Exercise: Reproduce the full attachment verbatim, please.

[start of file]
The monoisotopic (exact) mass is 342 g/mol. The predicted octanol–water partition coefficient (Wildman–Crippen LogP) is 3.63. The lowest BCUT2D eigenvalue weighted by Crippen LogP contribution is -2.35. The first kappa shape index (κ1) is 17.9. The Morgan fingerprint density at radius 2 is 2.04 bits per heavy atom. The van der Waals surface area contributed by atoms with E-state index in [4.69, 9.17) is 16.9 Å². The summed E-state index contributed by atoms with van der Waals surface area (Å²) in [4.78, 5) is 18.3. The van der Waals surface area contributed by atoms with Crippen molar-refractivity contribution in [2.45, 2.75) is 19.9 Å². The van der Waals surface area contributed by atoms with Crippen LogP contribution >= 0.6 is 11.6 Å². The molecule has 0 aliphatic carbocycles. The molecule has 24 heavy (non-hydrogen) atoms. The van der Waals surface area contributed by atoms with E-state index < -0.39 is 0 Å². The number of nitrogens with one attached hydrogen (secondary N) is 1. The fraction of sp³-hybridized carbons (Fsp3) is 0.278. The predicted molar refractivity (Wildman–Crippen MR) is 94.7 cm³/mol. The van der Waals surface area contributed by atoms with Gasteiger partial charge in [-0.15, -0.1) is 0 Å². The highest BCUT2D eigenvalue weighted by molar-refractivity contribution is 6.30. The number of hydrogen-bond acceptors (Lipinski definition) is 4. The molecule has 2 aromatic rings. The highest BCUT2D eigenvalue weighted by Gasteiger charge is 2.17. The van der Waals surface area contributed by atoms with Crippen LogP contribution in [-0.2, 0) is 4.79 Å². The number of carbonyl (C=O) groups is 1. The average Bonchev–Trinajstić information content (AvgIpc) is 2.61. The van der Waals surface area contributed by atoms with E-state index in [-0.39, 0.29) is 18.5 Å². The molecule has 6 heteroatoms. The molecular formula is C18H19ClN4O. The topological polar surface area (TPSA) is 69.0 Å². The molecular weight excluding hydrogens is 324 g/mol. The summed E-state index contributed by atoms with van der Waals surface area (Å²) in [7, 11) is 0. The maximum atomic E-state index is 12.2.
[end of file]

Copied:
The monoisotopic (exact) mass is 342 g/mol. The predicted octanol–water partition coefficient (Wildman–Crippen LogP) is 3.63. The lowest BCUT2D eigenvalue weighted by Crippen LogP contribution is -2.35. The first kappa shape index (κ1) is 17.9. The Morgan fingerprint density at radius 2 is 2.04 bits per heavy atom. The van der Waals surface area contributed by atoms with E-state index in [4.69, 9.17) is 16.9 Å². The summed E-state index contributed by atoms with van der Waals surface area (Å²) in [4.78, 5) is 18.3. The van der Waals surface area contributed by atoms with Crippen molar-refractivity contribution in [2.45, 2.75) is 19.9 Å². The van der Waals surface area contributed by atoms with Crippen LogP contribution >= 0.6 is 11.6 Å². The molecule has 0 aliphatic carbocycles. The molecule has 24 heavy (non-hydrogen) atoms. The van der Waals surface area contributed by atoms with E-state index < -0.39 is 0 Å². The number of nitrogens with one attached hydrogen (secondary N) is 1. The fraction of sp³-hybridized carbons (Fsp3) is 0.278. The predicted molar refractivity (Wildman–Crippen MR) is 94.7 cm³/mol. The van der Waals surface area contributed by atoms with Gasteiger partial charge in [-0.15, -0.1) is 0 Å². The highest BCUT2D eigenvalue weighted by molar-refractivity contribution is 6.30. The number of hydrogen-bond acceptors (Lipinski definition) is 4. The molecule has 2 aromatic rings. The highest BCUT2D eigenvalue weighted by Gasteiger charge is 2.17. The van der Waals surface area contributed by atoms with Crippen LogP contribution in [-0.2, 0) is 4.79 Å². The number of carbonyl (C=O) groups is 1. The average Bonchev–Trinajstić information content (AvgIpc) is 2.61. The van der Waals surface area contributed by atoms with E-state index in [-0.39, 0.29) is 18.5 Å². The molecule has 6 heteroatoms. The molecular formula is C18H19ClN4O. The topological polar surface area (TPSA) is 69.0 Å². The molecular weight excluding hydrogens is 324 g/mol. The summed E-state index contributed by atoms with van der Waals surface area (Å²) in [7, 11) is 0. The maximum atomic E-state index is 12.2.